Not much else to say about the puzzle. No idea what RED DOGS are or who NATE Bargatze is, but these things happen ("these things" being "my not knowing stuff"). They're fine answers. I forgot the MARNE, which is the precise opposite of what you're supposed to do ... oh, dang, I'm thinking of the MAINE:

And the ALAMO, of course. DUNNED is an old-fashioned word that a bunch of people won't know, but I've seen DUN enough in (old) crosswords, and probably (old) literature, that it feels like an everyday word to me (51D: Persistently demanded payment from). DUN is also a color, I think (yes, a "dull grayish-brown color," per google). I have this vague memory of a book from my childhood called The Dun Cow or something like that ... wow, yes, The Book of the Dun Cow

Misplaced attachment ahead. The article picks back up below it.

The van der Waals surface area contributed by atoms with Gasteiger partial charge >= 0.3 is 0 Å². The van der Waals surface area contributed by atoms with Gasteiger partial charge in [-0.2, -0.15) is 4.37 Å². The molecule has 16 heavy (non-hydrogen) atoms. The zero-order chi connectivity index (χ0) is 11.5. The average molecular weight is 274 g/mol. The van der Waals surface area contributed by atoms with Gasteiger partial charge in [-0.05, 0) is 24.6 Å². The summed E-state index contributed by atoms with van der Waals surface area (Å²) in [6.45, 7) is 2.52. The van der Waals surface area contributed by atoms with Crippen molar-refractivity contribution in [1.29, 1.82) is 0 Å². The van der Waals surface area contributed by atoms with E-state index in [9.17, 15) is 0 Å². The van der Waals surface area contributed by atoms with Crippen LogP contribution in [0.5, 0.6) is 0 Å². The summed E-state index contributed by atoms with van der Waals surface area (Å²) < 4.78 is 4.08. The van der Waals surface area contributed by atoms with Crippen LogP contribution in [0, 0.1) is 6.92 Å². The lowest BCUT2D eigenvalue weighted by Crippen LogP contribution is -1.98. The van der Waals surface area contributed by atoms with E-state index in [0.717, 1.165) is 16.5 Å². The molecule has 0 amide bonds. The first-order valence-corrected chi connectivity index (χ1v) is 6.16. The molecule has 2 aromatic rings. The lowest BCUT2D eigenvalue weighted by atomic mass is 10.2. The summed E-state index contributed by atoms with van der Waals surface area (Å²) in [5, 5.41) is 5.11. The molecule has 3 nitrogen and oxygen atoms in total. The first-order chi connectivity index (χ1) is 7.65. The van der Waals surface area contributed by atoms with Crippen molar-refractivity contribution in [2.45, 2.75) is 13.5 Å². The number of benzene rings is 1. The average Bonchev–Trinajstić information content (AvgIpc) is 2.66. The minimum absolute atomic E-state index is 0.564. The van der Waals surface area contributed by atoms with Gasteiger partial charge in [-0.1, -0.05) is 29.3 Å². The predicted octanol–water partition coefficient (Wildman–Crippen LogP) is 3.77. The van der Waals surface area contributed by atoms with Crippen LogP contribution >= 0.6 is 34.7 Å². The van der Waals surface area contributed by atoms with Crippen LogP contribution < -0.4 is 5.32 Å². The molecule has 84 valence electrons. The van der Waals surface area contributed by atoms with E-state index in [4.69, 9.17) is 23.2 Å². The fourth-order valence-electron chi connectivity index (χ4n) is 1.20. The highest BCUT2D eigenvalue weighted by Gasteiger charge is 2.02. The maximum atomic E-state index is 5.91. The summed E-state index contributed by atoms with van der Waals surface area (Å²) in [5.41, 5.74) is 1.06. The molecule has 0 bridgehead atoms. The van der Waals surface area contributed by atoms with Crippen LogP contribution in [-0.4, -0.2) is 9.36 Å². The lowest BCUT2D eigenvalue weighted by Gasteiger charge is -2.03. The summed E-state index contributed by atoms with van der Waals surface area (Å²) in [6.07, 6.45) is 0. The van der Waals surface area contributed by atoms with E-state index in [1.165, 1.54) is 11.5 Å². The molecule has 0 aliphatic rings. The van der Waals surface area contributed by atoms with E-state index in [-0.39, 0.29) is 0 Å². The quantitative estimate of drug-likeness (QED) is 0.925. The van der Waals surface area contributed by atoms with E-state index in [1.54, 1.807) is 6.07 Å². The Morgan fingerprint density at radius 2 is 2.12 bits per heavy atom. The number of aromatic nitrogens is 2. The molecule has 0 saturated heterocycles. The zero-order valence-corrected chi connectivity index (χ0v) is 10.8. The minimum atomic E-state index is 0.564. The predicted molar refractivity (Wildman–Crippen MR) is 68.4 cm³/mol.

Just seeing the cover gives me strong flashbacks. I think my mom read this to us, or tried to, when I was 8 or 9 years old. I remember nothing about it. And yet ... it's based on Chaucer's "Nun's Priest's Tale" ... and I went on (20 years later) to write much of my dissertation on Chaucer. Coincidence!? Well, yes, surely. Still, interesting. To me, if no one else.

Signed, Rex Parker, King of CrossWorld

[Follow Rex Parker on Twitter and Facebook]


  © Free Blogger Templates Columnus by 2008

Back to TOP